To collect statistical data, government websites can be very beneficial as it can provide a lot of information. Government websites are another important source of literature review.
Academic books consist of works written by several authors. It contains original work which will be very helpful in literature review.
Conference and seminar reports are also an important source of literature review to understand the thoughts of authors and works previously published in a field of study.
Libraries contain numerous books and works on a topic by different authors. Plenty of information and facts can be obtained from this source of literature review.
A quick guide to conducting an effective review of related literature (RRL)
Planning to Write
A question that we often get asked is how to review related literature. However, before we discuss that let’s first understand what a review of related literature (RRL) is.
What’s an RRL?
Put simply, RRL is a thorough and in-depth analysis of existing literature related to the topic of your thesis or dissertation. In an RRL, you can include the concepts, methods, and results of the existing literature relevant to your topic; this will give you an overview of what has been done in your field of research, the methods adopted that lead to the conclusions mentioned in the existing literature, and if there is a gap or conflict in the existing literature. The gap or conflict is what you can address through your research question.
Is it worth spending all that time on a detailed literature review?
Yes! A detailed literature review has a three-fold purpose:
1. Enables you to showcase your understanding of the subject and the work done in your field till the time of your research.
2. Helps you define the problem statement and the purpose of your own research by identifying and highlighting a gap or conflict in the existing literature.
3. Helps you set context for your research by summarizing everything that your readers—journal editors, referees, and other researchers—must know about your field of research to comprehend your work better.
Easy steps to doing an effective review of related literature
Before you begin the RRL
1. Decide how you wish to organize your review:
There are several approaches you may take to present your literature review. Through this table, you may understand the difference between two of the most used approaches and choose the best approach for your manuscript:
2. Understand the difference between a study background and a literature review: Understand how study background and literature review are different here: INFOGRAPHIC: 6 Differences between study background and literature review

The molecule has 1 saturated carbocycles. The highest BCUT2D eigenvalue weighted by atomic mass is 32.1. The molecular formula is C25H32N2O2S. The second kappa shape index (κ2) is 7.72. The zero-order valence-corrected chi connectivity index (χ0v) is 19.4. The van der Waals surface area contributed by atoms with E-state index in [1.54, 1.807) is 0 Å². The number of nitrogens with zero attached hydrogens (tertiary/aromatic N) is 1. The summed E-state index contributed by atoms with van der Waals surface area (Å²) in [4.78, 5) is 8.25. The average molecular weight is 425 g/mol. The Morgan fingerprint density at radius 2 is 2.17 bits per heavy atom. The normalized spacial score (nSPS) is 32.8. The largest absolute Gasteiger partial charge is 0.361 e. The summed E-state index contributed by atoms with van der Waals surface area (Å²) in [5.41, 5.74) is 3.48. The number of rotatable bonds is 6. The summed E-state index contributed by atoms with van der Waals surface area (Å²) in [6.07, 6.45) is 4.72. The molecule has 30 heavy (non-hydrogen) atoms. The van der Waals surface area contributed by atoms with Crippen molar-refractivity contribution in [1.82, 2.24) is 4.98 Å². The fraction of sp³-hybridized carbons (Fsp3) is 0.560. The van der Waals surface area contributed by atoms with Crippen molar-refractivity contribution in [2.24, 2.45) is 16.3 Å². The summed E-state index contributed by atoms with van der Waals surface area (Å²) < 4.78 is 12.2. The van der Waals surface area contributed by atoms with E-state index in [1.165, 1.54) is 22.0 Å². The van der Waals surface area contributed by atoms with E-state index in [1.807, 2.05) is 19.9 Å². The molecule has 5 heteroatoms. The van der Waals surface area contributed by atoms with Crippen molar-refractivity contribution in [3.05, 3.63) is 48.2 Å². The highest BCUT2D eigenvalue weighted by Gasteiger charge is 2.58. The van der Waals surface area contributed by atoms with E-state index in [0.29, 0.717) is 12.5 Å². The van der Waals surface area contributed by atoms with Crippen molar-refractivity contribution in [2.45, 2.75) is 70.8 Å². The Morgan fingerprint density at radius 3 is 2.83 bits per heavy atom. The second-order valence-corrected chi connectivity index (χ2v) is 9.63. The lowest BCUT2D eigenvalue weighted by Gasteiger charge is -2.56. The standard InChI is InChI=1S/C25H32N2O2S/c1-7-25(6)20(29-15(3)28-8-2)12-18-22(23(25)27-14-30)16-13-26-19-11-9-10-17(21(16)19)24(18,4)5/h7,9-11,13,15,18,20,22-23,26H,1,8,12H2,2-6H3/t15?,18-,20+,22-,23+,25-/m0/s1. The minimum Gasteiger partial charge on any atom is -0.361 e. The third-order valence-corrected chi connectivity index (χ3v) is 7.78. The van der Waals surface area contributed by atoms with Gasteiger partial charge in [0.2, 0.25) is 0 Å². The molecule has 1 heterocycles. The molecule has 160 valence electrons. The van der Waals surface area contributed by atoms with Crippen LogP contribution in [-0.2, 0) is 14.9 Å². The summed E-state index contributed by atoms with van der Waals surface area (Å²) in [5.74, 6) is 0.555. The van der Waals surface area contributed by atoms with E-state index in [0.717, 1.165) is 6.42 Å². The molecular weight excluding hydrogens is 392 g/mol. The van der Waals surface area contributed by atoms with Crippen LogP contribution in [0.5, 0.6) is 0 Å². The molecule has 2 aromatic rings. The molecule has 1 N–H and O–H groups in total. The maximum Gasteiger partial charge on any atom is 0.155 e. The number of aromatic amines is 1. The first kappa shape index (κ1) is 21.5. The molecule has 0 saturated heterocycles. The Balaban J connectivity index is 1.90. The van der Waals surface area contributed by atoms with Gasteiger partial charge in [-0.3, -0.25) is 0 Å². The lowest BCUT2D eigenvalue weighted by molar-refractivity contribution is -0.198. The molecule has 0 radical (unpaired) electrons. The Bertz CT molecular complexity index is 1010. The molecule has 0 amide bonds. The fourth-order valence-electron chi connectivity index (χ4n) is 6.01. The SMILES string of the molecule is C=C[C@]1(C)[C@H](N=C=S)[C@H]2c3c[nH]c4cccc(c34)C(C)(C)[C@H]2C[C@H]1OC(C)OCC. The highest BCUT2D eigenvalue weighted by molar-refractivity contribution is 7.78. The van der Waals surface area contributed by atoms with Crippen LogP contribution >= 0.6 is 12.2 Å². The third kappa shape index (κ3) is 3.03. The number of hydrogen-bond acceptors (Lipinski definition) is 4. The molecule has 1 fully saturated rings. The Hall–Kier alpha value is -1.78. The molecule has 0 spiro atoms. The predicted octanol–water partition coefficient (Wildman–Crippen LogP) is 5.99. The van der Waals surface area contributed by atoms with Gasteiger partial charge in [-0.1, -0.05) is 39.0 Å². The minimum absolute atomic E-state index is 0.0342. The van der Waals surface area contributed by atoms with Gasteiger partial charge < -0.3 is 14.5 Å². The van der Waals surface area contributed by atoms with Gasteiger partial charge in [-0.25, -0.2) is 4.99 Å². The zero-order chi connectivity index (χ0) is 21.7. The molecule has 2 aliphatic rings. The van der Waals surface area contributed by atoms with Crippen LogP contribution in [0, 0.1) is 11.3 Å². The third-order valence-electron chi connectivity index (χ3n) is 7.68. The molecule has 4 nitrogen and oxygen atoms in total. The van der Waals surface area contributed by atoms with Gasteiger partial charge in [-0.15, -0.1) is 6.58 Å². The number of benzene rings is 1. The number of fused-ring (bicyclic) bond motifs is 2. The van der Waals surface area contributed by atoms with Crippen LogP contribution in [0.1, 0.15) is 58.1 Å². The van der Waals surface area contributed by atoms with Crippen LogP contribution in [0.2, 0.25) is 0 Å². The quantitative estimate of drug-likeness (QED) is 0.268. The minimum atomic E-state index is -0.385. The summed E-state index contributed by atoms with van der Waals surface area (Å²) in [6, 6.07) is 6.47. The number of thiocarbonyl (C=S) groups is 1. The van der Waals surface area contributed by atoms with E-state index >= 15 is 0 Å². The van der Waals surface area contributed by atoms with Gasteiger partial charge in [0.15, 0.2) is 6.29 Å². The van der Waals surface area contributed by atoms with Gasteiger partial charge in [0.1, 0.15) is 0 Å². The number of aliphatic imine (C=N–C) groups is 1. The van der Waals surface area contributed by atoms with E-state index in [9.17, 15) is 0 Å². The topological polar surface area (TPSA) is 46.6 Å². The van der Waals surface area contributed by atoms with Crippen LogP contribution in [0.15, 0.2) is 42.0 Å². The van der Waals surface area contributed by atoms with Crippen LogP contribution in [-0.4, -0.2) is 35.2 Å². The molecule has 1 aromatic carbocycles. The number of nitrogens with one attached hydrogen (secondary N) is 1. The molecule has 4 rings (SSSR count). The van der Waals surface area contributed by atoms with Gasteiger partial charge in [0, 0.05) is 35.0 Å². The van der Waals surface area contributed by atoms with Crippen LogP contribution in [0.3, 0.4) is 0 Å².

3. Shortlist a good reference management software: It is also recommended that you shortlist a good reference management software like Zotero to manage your bibliographic data and related research materials.
During the literature review process and at the writing stage
1. Identify relevant literature: The first and foremost step to conduct an RRL is to identify relevant literature. You can do this through various sources, online and offline. When going through the resources, make notes and identify key concepts of each resource to describe in the review. Discovering relevant work is highly important. Targeted search, following the citations of any relevant manuscript, and using a reference manager are some of the things to remember. You may look for other useful tips here: Tips for effective literature searching and keeping up with new publications
2. Structure your literature review well as you write it:
Similar to other components of a manuscript like the Introduction and Method sections, literature review is an important part of your manuscript. A literature review, especially if it is a stand-alone paper would usually have these components:
- Introduction: You may begin your RRL by setting some context for your readers by providing information about the field of study, the relevance of the chosen topic within the field, and the focus of the literature review.
- Methods: In this section, you may describe the criteria used to select the sources or the way in which the information has been presented. This makes it easier for the readers to understand your approach.
- Body: This section is where you list all the related literature and talk about their relevance with respect to your research. The structure of the list depends entirely upon the approach you wish to take—chronological or thematic o any other. A chronological model would probably have different paragraphs for different time periods, while a thematic model would have sub-topics based on the different themes.
- Discussion and conclusion: This section summarizes the main contributions of significant studies and discusses the questions that the review has raised about the topic and field. This is also the section where you highlight the gaps in research that the review has sparked and the possible suggestions for future research.
- Reference list: The reference list is a very important part of a literature review as your article is based entirely on primary sources. The reference list should be comprehensive and page numbers and section details should be provided wherever necessary.
However, if the literature review is part of the manuscript, then the way it is structured will depend on journal requirements. It can be written as a single paragraph, but the paragraph can be structured to include the Introduction, Methods, etc. but without the actual sub-headings.